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Martinique: Shots fired at police as anger rises over COVID curbs | Coronavirus pandemic News

Like its neighbour Guadeloupe, Martinique has seen protests against COVID-19 restrictions and vaccine mandates.

Gunshots have been fired at police in the French Caribbean island of Martinique in a sign that unrest triggered by COVID-19 restrictions that rocked the nearby island of Guadeloupe could be spreading.

No police were injured and things have calmed since the unrest overnight, a Martinique police official said on Tuesday, but traffic was still slowed by barricades erected by demonstrators.

Protesters were angry about mandatory vaccination rules for health workers, a requirement also in place in mainland France, and other restrictions related to the coronavirus.

That anger led a coalition of 17 trade union organisations to launch a general strike in Martinique on Monday. In addition to ending the vaccination obligation, protesters are also calling for salary increases and lower gas prices.

Police came under gunfire overnight on Monday when they were trying to extinguish fires set in rubbish bins that were blocking a highway, a spokesman told the AFP news agency.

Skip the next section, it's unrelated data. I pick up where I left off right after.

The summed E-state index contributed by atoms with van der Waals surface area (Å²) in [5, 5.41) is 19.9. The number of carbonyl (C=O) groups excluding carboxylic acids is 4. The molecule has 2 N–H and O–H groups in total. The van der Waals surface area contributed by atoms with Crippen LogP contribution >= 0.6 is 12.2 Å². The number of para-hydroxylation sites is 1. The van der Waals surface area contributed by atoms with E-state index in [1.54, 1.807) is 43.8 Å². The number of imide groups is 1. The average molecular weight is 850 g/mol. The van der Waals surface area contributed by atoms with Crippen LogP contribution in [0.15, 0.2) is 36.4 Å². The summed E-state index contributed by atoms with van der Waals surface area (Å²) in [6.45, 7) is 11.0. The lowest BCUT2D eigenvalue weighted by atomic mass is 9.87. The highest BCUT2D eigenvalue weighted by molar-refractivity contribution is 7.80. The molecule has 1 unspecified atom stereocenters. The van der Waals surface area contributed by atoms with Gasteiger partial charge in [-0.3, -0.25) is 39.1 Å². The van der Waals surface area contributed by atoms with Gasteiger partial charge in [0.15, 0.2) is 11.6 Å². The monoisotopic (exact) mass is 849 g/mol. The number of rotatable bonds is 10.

“The patrols have come under fire of 9mm [bullets] on several occasions,” said Joel Larcher, a public security spokesman in Fort-de-France, Martinique’s capital. “Impacts were noted on the vehicles.”

Gunfire has also targeted police during the past few days in Guadeloupe, a neighbouring Caribbean archipelago that is also a French territory.

In Guadeloupe, a general strike has entered its second week and many stores remained shuttered after night-time looting amid protests against COVID-19 restrictions.

The situation remains “very difficult” in Guadeloupe, France’s Interior Minister Gerald Darmanin told France Inter radio.

“There are still scenes of extreme violence with police forces being shot at with real ammunition,” he said, adding that some 200 additional police officers deployed since Sunday had helped to quell some of the unrest.

Compulsory vaccination has touched a nerve among the Guadeloupe population, which is descended from slaves who worked on French sugar plantations. During the 20th century, many people were also systematically exposed to toxic pesticides used in banana plantations.

The Caribbean has been hit in the second half of this year by a new wave of coronavirus infections that is causing lockdowns and flight cancellations and overwhelming hospitals, just as tourism was beginning to show signs of recovery.



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